Divorce Envy

Sometimes I am jealous of divorced women. Oh, not for the reason you might think; not because they’ve had at least one husband and I’ve had none. I feel jealous of divorced women because they have more social capital than I do. They exist on a higher rung on society’s status ladder than I do because I am an eternally single woman with no kids — a spinster. By choice. There. I said it, I own it and life is good. I’ve built a pretty nice life for myself but people still look askance at me and my fellow spinsters from time to time. They don’t get it; they want to know what’s wrong with us, wondering why we aren’t married. People understand divorce and even single motherhood. Spinsterhood is puzzling, for some reason.

And, honestly, I’m puzzled about why they’re puzzled. According to the Pew Institute, almost 30 percent of U.S. adults have never been married — a record high. That’s a lot of people, so being forever single should seem more… well, normal, but I guess our culture is not quite there yet.
Some years ago when I was younger, I worked with a woman — Faye — who was a spinster, although that wasn’t how she referred to herself. She seemed to have quite an interesting life, with lots of romances and the jewelry to prove it. I wouldn’t have done it quite the way she did because she was always an important man’s mistress and that’s not my thing. But I admired Faye’s joie de vivre. She seemed unabashed in her single status and her lifestyle seemed to work for her.

Or at least I thought it did. One day, while I was listening to one of her many stories, she gave me a bit of advice that I found startling. She said, “Just find someone and marry him.” She told me that it didn’t really matter if I loved him or even stayed with him very long. Her reasoning? Divorced women are viewed more favorably than women who’ve never been married. In her immortal words, “It’s better to be a has-been than a never-was!”
This sentiment seemed absurd to me then but I also knew that many people agreed with it. Now that it’s 2012, I remember that story with a smile and as a sign of times past.

So imagine my surprise when I attended a dinner party not too long ago with some friends and colleagues I hadn’t seen in awhile. A number of them were shocked — shocked! — that I still (their word) wasn’t married. In fact, my un-wifed “plight” was the topic of conversation for what I considered to be much too long. “Why?” they wanted to know. “What’s wrong?”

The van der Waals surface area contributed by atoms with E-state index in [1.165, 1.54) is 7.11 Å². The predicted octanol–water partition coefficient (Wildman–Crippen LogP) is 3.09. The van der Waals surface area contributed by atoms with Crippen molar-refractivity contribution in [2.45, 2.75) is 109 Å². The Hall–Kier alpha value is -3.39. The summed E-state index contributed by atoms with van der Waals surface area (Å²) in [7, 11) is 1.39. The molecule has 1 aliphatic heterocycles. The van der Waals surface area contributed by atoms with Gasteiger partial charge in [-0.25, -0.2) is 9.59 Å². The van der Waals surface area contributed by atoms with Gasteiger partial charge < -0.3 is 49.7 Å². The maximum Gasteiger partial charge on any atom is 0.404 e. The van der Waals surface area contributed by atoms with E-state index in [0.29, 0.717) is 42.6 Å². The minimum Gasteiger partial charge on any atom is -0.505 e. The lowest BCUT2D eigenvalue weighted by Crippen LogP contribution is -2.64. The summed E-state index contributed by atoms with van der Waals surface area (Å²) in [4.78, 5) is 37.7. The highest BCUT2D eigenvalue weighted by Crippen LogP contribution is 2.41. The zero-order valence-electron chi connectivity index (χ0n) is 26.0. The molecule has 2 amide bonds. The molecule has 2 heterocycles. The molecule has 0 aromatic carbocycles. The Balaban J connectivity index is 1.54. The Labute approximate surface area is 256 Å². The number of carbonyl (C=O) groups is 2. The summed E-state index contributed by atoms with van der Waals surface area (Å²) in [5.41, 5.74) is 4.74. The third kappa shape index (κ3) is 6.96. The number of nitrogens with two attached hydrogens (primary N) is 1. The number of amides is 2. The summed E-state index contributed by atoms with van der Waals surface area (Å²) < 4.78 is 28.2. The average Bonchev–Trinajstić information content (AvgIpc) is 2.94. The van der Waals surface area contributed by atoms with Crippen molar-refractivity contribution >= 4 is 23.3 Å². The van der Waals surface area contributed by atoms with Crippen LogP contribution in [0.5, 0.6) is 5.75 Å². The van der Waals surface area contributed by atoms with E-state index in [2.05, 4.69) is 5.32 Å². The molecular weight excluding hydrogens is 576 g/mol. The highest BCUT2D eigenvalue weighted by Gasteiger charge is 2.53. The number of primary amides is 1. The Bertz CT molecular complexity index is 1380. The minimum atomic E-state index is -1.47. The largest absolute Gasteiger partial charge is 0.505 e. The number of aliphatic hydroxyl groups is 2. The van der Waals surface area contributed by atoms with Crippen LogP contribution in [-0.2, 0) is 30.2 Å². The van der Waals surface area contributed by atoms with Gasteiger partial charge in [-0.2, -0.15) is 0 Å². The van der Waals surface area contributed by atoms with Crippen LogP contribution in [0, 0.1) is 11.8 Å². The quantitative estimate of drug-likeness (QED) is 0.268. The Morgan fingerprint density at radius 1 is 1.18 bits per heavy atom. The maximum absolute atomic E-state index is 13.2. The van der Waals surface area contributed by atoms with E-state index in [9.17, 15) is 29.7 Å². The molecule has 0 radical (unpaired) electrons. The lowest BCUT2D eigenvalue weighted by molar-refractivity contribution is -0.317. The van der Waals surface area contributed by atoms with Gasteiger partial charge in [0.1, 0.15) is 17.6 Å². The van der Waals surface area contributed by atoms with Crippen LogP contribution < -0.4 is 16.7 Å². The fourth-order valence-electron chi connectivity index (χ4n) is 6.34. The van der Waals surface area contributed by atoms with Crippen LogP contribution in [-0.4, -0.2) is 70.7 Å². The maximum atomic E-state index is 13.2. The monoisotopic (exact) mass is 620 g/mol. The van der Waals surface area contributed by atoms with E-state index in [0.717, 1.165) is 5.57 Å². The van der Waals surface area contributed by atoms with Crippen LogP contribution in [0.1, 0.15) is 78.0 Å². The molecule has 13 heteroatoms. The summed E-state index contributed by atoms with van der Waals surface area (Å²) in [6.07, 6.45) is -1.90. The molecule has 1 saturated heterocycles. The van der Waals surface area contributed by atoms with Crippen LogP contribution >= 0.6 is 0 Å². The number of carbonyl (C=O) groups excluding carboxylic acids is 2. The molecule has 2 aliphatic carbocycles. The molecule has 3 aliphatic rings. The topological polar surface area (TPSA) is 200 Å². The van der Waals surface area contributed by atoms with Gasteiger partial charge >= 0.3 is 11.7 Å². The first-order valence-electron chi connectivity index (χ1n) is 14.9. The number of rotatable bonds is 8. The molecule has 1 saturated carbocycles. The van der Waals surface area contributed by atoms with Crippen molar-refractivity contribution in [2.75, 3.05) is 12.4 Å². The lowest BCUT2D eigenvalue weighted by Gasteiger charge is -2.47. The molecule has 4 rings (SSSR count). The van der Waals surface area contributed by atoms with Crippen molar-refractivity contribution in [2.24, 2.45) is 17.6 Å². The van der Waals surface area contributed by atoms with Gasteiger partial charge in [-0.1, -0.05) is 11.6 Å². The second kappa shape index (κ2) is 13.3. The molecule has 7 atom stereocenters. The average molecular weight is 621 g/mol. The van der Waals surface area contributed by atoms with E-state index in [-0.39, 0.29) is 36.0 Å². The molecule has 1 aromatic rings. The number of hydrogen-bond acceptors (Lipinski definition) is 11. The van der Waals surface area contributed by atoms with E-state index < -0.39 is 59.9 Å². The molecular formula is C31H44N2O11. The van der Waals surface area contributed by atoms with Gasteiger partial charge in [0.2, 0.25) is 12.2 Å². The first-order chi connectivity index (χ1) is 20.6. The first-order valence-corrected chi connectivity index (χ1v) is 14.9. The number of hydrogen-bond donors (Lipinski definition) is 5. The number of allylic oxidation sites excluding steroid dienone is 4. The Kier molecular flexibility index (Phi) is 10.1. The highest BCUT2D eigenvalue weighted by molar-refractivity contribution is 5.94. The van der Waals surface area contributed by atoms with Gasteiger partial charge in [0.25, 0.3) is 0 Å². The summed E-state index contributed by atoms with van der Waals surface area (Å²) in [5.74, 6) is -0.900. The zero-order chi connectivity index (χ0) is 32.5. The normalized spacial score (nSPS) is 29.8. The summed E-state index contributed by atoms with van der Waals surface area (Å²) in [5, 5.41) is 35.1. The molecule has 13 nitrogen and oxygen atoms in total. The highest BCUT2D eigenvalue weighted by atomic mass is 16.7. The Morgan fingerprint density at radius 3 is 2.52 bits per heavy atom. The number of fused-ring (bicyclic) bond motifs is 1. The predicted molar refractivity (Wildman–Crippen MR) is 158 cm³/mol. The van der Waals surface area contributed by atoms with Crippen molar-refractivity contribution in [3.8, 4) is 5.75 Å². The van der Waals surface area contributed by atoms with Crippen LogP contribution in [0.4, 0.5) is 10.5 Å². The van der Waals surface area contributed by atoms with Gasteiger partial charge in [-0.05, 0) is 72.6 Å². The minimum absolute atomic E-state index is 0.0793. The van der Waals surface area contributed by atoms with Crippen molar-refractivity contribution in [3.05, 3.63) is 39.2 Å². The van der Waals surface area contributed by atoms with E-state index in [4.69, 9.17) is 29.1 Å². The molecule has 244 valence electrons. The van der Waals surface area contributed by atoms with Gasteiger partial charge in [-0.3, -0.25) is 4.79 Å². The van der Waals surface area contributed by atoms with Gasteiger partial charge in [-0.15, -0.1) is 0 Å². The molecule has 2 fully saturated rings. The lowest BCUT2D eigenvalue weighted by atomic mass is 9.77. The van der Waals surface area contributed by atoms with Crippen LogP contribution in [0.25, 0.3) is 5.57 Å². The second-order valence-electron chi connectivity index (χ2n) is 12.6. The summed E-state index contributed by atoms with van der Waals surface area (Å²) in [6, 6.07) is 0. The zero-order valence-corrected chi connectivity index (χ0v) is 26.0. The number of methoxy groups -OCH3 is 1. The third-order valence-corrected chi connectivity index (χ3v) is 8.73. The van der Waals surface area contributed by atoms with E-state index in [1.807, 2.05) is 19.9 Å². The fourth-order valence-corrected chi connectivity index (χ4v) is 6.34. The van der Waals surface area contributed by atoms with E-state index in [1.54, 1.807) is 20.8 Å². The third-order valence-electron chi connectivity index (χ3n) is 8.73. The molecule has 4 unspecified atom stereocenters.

The kicker was that this conversation was led by a woman who was going through her third divorce. How does one fail at marriage three times by the age 45? It seemed that I was the only one who thought that was odd. All present congratulated her for knowing how to get a man… even if she couldn’t keep one. And collectively, they couldn’t accept that I had chosen to be happily single.
And then I remembered Faye’s “has-been vs. never-was” line and it all made sense. It was 25 years later but this sentiment, apparently, still rings true.

Even now, in our very modern society, a wife is held in high esteem, a divorcee gets credit for trying and people just feel sorry for the always-single woman who’s never gotten a man to say “I do.”
A divorced relative once asked me to be sure to include her ex-husband’s name in her obituary when the time comes. Although she’s been divorced longer than she was married, she doesn’t want to die without everyone knowing that she had once been someone’s wife — that she was desired — that she is normal enough to know how to follow societal expectations. She believed that an attempt at marriage is much more acceptable than saying “the heck with it”, like I did.

A male friend of mine only dates divorced women. According to him, “A 40-year-old woman who has never been married is scary.” And I’ve seen the flash of “oh no” in the eyes of guys I’m flirting with when they learn I’ve never been married, not even once. Every now and then, just for fun, I’ll say I’m a two-time divorcée. The response is almost always friendlier than when I tell the truth.